Wordless Wednesday: LA’s Slow Reclamation of its Most Prized Urban Natural Resource


Kayakers navigating the LA River in its entirety:

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Wordless Wednesday: Gentle Giant Pylons


I believe most everyone has seen these beauties:

A Wireless Communication Tower with a Douglas Fir Tree Facade

These make what most people want (reliable wireless connectivity) possible without the gross exterior of what most don’t want to admit is required (white and red pillars to our relatively newfound appendages).

But what if we used this cloaking technique creatively with other eyesore above-ground infrastructure needs?

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Wordless Wednesday: What if Public Transit Was Beautiful?


Komsomolskaya Station in the Moscow Metro

“If we made public transit infrastructure beautiful like this, [do you] think more people would use it?”

This is what the Sustainable Cities Collective asked their Facebook fanpage a couple weeks ago on Sept. 7th, 2012, and now I am passing that question on to you.

What’s your reply?

PS:
Do you see any beggars? Any terrible musicians vying for spare change? Anybody walking without purpose whatsoever? No. Because this place is too beautiful for that. Everyone has it inside them to appreciate architecture- even in the most passing of ways.

PPS:
Classic trains are gorgeously irreplaceable.

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Wordless Wednesday: Everyday Eyesore Made Beautiful


Marcel Breuer – East fire stair at the UNESCO Secretariat, Paris 1953.

Fire escapes are typically such eyesores…

What other usual-eyesores could be made beautiful and intriguing in the urban landscape without much added cost or space to improve them?

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Wordless Wednesday: More Street Art!!


[Telescopes from satellite TV dishes on an apartment building in Birmingham, England. Click for larger version!]

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Wordless Wednesday: A Very Wordy Public Art Rant


Public art is usually something like this:

It’s an abstract sculpture, usually a low-maintenance metal like galvanized steel, and just plopped somewhere green like this marina or the center of a traffic circle. But does anyone know where this is? Does this have anything that says, “X Location,” screaming out at you? Is it in North America? Is it in Europe? Is it from a place that identifies itself with Western culture, or Eastern? How do you know? Could it possibly be a concept rendered in an advanced 3D program? Smooth metal is, after all, one of the easiest things to render… This piece is so impersonal, it isn’t memorable at all. Vancouver, BC, you have done so many rights, but this just feels weak.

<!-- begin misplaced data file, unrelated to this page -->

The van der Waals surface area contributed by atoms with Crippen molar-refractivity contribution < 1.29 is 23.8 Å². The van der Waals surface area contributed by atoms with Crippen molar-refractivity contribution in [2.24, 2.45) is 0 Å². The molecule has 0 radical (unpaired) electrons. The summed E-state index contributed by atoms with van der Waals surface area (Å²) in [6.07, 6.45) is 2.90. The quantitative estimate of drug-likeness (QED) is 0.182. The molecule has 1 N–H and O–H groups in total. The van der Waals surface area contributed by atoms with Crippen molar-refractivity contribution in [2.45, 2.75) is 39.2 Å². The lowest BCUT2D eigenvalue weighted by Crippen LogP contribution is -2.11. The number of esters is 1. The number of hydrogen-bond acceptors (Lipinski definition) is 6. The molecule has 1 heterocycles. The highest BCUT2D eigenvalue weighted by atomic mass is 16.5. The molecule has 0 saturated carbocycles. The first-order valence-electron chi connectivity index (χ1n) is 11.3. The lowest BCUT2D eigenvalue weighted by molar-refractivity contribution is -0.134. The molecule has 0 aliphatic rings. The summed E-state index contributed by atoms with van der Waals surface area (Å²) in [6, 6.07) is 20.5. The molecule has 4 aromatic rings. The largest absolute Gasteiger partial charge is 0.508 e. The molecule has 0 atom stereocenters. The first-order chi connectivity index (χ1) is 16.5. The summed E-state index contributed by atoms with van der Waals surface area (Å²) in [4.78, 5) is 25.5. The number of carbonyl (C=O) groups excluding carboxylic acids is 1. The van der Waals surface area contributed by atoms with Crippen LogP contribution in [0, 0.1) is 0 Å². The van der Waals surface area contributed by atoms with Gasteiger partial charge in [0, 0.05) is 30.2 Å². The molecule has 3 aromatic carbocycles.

Why isn’t more civic-purchased public art be specific to their community? Is it just a ‘safer’ investment to simply purchase non-specific works? Who would be mad over purchasing or commissioning something more personal to the municipality they reside in?

This is one of the wind sculptures in my hometown of Stevenson, Washington. Stevenson is in the National Scenic Area of the Columbia Gorge. This edges on my point of making public art more personal to the municipality which it resides in, but still doesn’t hit it spot on- it is, after all, still a bunch of abstract shapes pieced together cast in mostly steel. The only difference here is that all of the pieces move with the wind. Stevenson is in the heart of the Wind Surfing Capital of the World, aside from a few places in New Zealand, and we get constant winds- not gusts- of 30mph many days of the year. Note that while this sculpture has been there long enough for the large circular rusty piece near the bottom, hooligans have never sought out to break the delicate multi-colored glass pieces highlighting each branch. It’s slightly more memorable than the piece above because it has multiple coors and it actually moves constantly.

Any guesses on where this piece is? Who bought it? Why?

This is in Parc de Chaudfontaine, Belgium, a city park. This was created by Mehmet Ali Uysal for the city. It makes someone think from another angle of man’s domination over the Earth, no? Does it scream Belgium? Probably not to Americans, or anybody who hasn’t been there. It’s very unique and memorable, however, and because it’s in Belgium it hasn’t been graffitied whatsoever.

I bet that’s a pain to mow.

So, what would your city’s unique public art piece look like? Would it be a sculpture, painting, or a secret viewpoint of a bridge that only then revealed its true genius? Let myself and everyone else know in the comments below!

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Wordless Wednesday: A Whole New Level of Green


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